Chloris and the Creeps: Chloris #1



Book: Chloris and the Creeps: Chloris #1

Author: Kin Platt

Publisher: Laurel Leaf Books, republished in 1978

ISBN-13: 978-0801958250 Hardcover

ISBN-10: 0801958253 Hardcover

ISBN-13: 978-0440914150  Paperback

ISBN-10: 0440914159 Paperback

Language level: 2

(1=nothing objectionable; 2=common euphemisms and/or childish slang terms; 3=some cursing or profanity; 4=a lot of cursing or profanity; 5=obscenity and/or vulgarity)

Recommended reading level: Ages 12 and up

Rating: ** 2 stars (POOR)

Reviewed by Wayne S. Walker

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Platt, Kin.  Chloris and the Creeps: Chloris #1 (published in 1973 by Chilton Book Company, Radnor, PA; republished in 1978 by Laurel Leaf Library, an imprint of Dell Publishing Co. Inc., 1 Dag Hammarskjold Plaza, New York City, NY  10017).  Eleven year old Chloris Carpenter lives with her mother, who works at Bontel’s Department Store selling cosmetics, and eight year old sister Jenny, who narrates the story, in sunny Southern California.   Their father, Lawrence or Larry, divorced their mother several years before and had subsequent relationships with a number of women, such as Sandra, Lila, and Jackie.  He eventually married his secretary Cindy, got her pregnant, then left her for a new girl before the baby was born, and finally committed suicide.  The girls’ mom has also had quite a few boyfriends, like Mr. Lunn, Mr. Hart, Mr. Swanson, Mr. Sherry, and Mr. Shepherd who was technically still married to his wife at the time.  However, Chloris is fanatically devoted to the idealized memory of her dead father and considers all the men who date her mother as nothing but a bunch of creeps.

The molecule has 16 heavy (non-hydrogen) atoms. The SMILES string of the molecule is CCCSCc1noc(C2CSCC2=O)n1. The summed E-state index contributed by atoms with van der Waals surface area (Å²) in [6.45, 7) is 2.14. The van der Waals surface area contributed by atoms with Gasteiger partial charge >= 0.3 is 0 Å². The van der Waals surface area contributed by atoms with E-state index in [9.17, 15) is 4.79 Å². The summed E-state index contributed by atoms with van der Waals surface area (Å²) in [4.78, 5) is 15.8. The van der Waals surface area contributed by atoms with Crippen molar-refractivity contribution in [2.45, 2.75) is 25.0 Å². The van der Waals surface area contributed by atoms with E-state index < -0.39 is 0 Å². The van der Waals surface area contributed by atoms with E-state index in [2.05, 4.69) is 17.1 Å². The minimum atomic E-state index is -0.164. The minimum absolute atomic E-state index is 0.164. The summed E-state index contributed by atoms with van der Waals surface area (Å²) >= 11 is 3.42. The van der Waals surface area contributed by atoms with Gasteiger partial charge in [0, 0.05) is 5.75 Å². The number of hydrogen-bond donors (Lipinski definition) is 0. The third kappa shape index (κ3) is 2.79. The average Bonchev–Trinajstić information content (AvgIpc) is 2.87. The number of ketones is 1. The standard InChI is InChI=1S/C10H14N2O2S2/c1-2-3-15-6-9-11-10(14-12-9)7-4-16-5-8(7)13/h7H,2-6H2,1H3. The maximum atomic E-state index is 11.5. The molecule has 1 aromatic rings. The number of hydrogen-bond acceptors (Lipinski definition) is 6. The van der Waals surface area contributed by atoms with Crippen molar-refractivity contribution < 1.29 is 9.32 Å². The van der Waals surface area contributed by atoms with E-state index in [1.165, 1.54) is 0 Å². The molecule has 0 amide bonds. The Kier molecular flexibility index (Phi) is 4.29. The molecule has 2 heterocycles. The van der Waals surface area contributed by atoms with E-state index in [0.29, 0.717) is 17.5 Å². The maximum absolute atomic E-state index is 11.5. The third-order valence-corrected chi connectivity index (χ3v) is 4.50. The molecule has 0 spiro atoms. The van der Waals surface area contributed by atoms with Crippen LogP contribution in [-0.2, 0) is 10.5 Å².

Then, Chloris and Jenny’s mother marries one of the creeps, a Mexican artist named Fidel Mancha.  What kind of step-father will he be?  How do the girls react to him?  And what will happen to them?   This book is probably intended as a true to life, realistic portrayal of a child’s anger at her father’s suicide and mother’s remarriage which results in her facing a less-than-ideal family situation.  I assume that we are supposed to feel sorry for Chloris because of all the baggage that she has to deal with.  However, this is hard to do as the girl mouths off, punches her sister, pounds the rug, yells, throws puzzle pieces across the room, slams doors, calls people dumbbell, and engages in other rude behavior.  It is even implied that Chloris may have set fire to her step-father’s studio, a possibility which is never really resolved.  Several reader reviewers referred to the “bratty younger sister,” but Chloris is truly the brat, the real “creep.”  Some people also noted that the story is not politically correct because the “mean” mother slaps Chloris, but while I would never condone genuine child abuse, Chloris is exactly the kind of child that a parent would naturally want to slap into the middle of next week.

However, in the last two or three chapters, all the difficulties suddenly seem to get solved in a short period of time and everything looks as if it is going to come out hunky-dory, without a whole lot of explanation.  While the plot might mirror some children’s circumstances, it provides a horrible picture of the family and would have almost no relevance or benefit to youngsters being raised in godly homes.  Nearly every adult in it is divorced, some happily and others unhappily.  As to language, a few common euphemisms (such as darn and “gy” which is explained as being used like gee, gosh, and golly) are used.  There are references to striking a blow for women’s lib, smoking pipes, and drinking a Bloody Mary and a glass of wine.  Chloris and the Creeps might illustrate the heartache of broken homes, the problems of blended families, and the pain of losing a parent, but I agree with the reviewer who said, “This book is a real downer.”   Apparently, there are at least two other books in the Chloris series, Chloris and the Weirdos and Chloris and the Freaks.  Count me out!

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